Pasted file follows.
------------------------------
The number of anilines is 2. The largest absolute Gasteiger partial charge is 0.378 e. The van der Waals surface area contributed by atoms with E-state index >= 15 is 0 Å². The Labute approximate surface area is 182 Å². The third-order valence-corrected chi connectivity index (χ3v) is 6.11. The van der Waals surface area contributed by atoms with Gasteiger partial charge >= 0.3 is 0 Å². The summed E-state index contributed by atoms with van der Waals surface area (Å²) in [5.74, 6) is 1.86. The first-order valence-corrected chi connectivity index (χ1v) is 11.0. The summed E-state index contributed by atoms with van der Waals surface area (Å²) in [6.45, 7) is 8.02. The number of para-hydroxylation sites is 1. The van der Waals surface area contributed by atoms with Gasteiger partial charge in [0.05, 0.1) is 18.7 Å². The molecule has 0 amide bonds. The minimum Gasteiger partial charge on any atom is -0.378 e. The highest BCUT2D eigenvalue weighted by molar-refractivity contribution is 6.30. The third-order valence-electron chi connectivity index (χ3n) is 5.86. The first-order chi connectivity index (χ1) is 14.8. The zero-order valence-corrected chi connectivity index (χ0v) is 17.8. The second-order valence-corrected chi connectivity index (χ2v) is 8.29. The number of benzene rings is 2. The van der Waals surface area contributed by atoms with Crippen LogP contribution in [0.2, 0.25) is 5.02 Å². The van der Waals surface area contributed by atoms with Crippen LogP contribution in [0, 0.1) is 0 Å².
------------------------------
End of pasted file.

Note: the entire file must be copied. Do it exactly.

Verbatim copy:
The number of anilines is 2. The largest absolute Gasteiger partial charge is 0.378 e. The van der Waals surface area contributed by atoms with E-state index >= 15 is 0 Å². The Labute approximate surface area is 182 Å². The third-order valence-corrected chi connectivity index (χ3v) is 6.11. The van der Waals surface area contributed by atoms with Gasteiger partial charge >= 0.3 is 0 Å². The summed E-state index contributed by atoms with van der Waals surface area (Å²) in [5.74, 6) is 1.86. The first-order valence-corrected chi connectivity index (χ1v) is 11.0. The summed E-state index contributed by atoms with van der Waals surface area (Å²) in [6.45, 7) is 8.02. The number of para-hydroxylation sites is 1. The van der Waals surface area contributed by atoms with Gasteiger partial charge in [0.05, 0.1) is 18.7 Å². The molecule has 0 amide bonds. The minimum Gasteiger partial charge on any atom is -0.378 e. The highest BCUT2D eigenvalue weighted by molar-refractivity contribution is 6.30. The third-order valence-electron chi connectivity index (χ3n) is 5.86. The first-order chi connectivity index (χ1) is 14.8. The zero-order valence-corrected chi connectivity index (χ0v) is 17.8. The second-order valence-corrected chi connectivity index (χ2v) is 8.29. The number of benzene rings is 2. The van der Waals surface area contributed by atoms with Crippen LogP contribution in [0.2, 0.25) is 5.02 Å². The van der Waals surface area contributed by atoms with Crippen LogP contribution in [0, 0.1) is 0 Å².